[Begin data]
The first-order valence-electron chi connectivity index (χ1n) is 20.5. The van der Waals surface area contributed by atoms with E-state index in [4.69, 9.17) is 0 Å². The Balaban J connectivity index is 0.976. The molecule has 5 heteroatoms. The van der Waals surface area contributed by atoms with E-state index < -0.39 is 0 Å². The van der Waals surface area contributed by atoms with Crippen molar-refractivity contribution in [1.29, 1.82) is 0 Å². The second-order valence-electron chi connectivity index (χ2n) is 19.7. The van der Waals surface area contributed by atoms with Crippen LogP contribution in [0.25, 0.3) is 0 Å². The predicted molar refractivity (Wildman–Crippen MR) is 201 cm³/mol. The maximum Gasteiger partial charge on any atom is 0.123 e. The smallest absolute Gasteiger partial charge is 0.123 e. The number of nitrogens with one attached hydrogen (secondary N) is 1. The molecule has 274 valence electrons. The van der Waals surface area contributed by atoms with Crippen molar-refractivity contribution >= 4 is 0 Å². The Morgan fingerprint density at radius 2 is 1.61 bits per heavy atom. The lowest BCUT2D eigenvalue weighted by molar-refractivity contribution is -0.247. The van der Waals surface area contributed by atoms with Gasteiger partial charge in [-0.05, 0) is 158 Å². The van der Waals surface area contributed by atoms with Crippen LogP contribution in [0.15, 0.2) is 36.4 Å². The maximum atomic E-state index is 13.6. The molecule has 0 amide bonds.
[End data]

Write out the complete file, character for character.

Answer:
The first-order valence-electron chi connectivity index (χ1n) is 20.5. The van der Waals surface area contributed by atoms with E-state index in [4.69, 9.17) is 0 Å². The Balaban J connectivity index is 0.976. The molecule has 5 heteroatoms. The van der Waals surface area contributed by atoms with E-state index < -0.39 is 0 Å². The van der Waals surface area contributed by atoms with Crippen molar-refractivity contribution in [1.29, 1.82) is 0 Å². The second-order valence-electron chi connectivity index (χ2n) is 19.7. The van der Waals surface area contributed by atoms with Crippen LogP contribution in [0.25, 0.3) is 0 Å². The predicted molar refractivity (Wildman–Crippen MR) is 201 cm³/mol. The maximum Gasteiger partial charge on any atom is 0.123 e. The smallest absolute Gasteiger partial charge is 0.123 e. The number of nitrogens with one attached hydrogen (secondary N) is 1. The molecule has 274 valence electrons. The van der Waals surface area contributed by atoms with Crippen molar-refractivity contribution >= 4 is 0 Å². The Morgan fingerprint density at radius 2 is 1.61 bits per heavy atom. The lowest BCUT2D eigenvalue weighted by molar-refractivity contribution is -0.247. The van der Waals surface area contributed by atoms with Gasteiger partial charge in [-0.05, 0) is 158 Å². The van der Waals surface area contributed by atoms with Crippen LogP contribution in [0.15, 0.2) is 36.4 Å². The maximum atomic E-state index is 13.6. The molecule has 0 amide bonds.